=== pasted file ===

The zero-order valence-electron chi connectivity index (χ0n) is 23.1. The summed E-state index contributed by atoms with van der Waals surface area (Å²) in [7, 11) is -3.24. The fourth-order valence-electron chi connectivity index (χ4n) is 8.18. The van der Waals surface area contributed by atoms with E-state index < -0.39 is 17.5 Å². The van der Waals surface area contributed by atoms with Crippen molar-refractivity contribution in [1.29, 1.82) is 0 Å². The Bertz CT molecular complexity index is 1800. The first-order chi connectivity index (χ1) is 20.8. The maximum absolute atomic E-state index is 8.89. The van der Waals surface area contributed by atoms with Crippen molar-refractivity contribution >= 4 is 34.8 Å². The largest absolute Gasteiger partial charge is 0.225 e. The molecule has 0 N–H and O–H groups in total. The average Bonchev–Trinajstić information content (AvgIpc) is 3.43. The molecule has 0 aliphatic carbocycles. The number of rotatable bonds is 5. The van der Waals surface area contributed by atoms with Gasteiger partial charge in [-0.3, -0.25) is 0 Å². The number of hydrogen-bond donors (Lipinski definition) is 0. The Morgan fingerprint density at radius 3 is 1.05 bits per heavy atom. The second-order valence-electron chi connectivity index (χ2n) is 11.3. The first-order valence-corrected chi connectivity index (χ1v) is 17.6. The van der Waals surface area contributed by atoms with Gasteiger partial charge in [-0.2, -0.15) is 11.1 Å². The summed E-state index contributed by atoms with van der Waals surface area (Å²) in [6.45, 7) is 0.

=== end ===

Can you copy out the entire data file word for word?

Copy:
The zero-order valence-electron chi connectivity index (χ0n) is 23.1. The summed E-state index contributed by atoms with van der Waals surface area (Å²) in [7, 11) is -3.24. The fourth-order valence-electron chi connectivity index (χ4n) is 8.18. The van der Waals surface area contributed by atoms with E-state index < -0.39 is 17.5 Å². The van der Waals surface area contributed by atoms with Crippen molar-refractivity contribution in [1.29, 1.82) is 0 Å². The Bertz CT molecular complexity index is 1800. The first-order chi connectivity index (χ1) is 20.8. The maximum absolute atomic E-state index is 8.89. The van der Waals surface area contributed by atoms with Crippen molar-refractivity contribution >= 4 is 34.8 Å². The largest absolute Gasteiger partial charge is 0.225 e. The molecule has 0 N–H and O–H groups in total. The average Bonchev–Trinajstić information content (AvgIpc) is 3.43. The molecule has 0 aliphatic carbocycles. The number of rotatable bonds is 5. The van der Waals surface area contributed by atoms with Gasteiger partial charge in [-0.3, -0.25) is 0 Å². The number of hydrogen-bond donors (Lipinski definition) is 0. The Morgan fingerprint density at radius 3 is 1.05 bits per heavy atom. The second-order valence-electron chi connectivity index (χ2n) is 11.3. The first-order valence-corrected chi connectivity index (χ1v) is 17.6. The van der Waals surface area contributed by atoms with Gasteiger partial charge in [-0.2, -0.15) is 11.1 Å². The summed E-state index contributed by atoms with van der Waals surface area (Å²) in [6.45, 7) is 0.